Eligibility for Medicare begins at age 65, but you can actually sign up before then. Specifically, your initial Medicare enrollment window begins three months before the month of your 65th birthday, and it ends three months after that month. All told, you get seven months to enroll in Medicare and secure health coverage. But what if you're still working by the time you're allowed to sign up for Medicare? Should you enroll, or should you stick with your employer's plan?
Normally, enrolling late in Medicare puts you at risk of getting hit with penalties on your Part B premiums. But if you're covered by a group health plan at work with at least 20 employees on it, that penalty won't apply. As such, you should ask yourself these questions to see whether it pays to sign up for Medicare or keep the group health coverage you're entitled to.
1. How generously subsidized are my employer plan premiums?
Though Medicare Part A, which covers hospital care, is free for most enrollees, Part B, which covers outpatient care, is not. As such, it pays to compare your premium costs under Medicare with what you pay for your employer plan. The standard Part B premium is $144.60 a month right now, and it tends to rise from year to year. Many companies subsidize health insurance premiums generously for employees, and some even pay those premiums entirely. See which option leaves you paying more for premiums before making the call.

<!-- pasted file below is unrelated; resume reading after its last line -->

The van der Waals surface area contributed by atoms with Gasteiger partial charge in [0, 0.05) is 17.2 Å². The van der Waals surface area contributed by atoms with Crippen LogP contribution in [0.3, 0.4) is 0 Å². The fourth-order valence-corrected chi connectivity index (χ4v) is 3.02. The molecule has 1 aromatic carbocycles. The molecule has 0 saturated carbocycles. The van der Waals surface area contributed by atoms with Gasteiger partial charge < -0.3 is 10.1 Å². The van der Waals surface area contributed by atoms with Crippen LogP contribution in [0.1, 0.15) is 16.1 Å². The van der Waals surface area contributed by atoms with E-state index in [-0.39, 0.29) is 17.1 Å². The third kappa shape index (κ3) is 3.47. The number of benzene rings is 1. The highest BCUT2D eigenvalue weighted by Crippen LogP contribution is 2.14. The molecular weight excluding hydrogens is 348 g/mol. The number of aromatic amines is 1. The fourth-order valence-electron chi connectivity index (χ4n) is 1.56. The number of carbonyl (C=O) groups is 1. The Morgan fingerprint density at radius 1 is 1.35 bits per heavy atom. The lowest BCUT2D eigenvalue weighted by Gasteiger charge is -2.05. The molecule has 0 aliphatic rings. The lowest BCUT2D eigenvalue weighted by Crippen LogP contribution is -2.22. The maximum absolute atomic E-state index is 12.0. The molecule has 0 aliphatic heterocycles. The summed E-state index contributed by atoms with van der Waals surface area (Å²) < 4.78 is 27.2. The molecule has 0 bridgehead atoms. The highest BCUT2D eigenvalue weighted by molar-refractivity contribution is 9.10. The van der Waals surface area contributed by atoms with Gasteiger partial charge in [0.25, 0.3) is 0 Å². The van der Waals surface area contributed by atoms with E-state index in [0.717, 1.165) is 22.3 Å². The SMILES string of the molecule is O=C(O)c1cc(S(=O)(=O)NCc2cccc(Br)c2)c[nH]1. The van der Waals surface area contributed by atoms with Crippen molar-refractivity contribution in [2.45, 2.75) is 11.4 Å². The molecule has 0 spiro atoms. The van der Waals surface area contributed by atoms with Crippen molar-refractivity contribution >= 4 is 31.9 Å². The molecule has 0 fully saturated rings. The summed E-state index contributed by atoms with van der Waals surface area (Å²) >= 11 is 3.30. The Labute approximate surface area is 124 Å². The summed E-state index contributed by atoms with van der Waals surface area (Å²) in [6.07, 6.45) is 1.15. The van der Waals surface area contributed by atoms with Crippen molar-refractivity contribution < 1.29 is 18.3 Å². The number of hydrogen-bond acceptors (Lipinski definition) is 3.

2. How costly is my employer plan outside of premiums?
Your premiums are only one expense you'll bear in the course of having health insurance. You'll also need to deal with deductibles, copays, and coinsurance, and that's where it pays to run the numbers and see whether your employer plan comes in cheaper than Medicare. In 2020, Medicare Part B comes with an annual deductible of $198. Meanwhile, your deductible per hospital stay under Part A is $1,408. Compare these numbers to what your employer plan charges to get a more comprehensive cost comparison.
3. Am I still contributing to a health savings account?
Putting money into a health savings account, or HSA, is a good way to save serious money on taxes, all the while setting money aside for retirement you can use for healthcare purposes. But one thing you should know is that Medicare and HSAs don't mix, so once you enroll in Medicare, you'll no longer be eligible to contribute to an HSA. Now to be clear, you can still use your existing HSA funds once you sign up for Medicare; you just can't add to that account. But you'll need to decide if losing the option to fund an HSA and reap tax savings is worth getting Medicare coverage.
What's the right call for you?
When you have health coverage through work, delaying Medicare can be tempting. Or, the opposite may hold true – you may be inclined to enroll in Medicare and use it to replace your existing coverage But remember, a third option may exist, and it's to have both employer and Medicare coverage simultaneously. If you sign up for Part A alone, you won't pay for your premiums, but you'll have Part A as a secondary payer for hospital care, and it may pick up the tab for certain costs your primary insurance doesn't. If you go this route, you'll still lose the option to fund an HSA, but you'll have more comprehensive coverage.
Technically, you can also have Part B and employer coverage at the same time, but given the potential costs involved, that may not be necessary. Ultimately, it pays to run through different coverage scenarios and see what makes the most sense for you.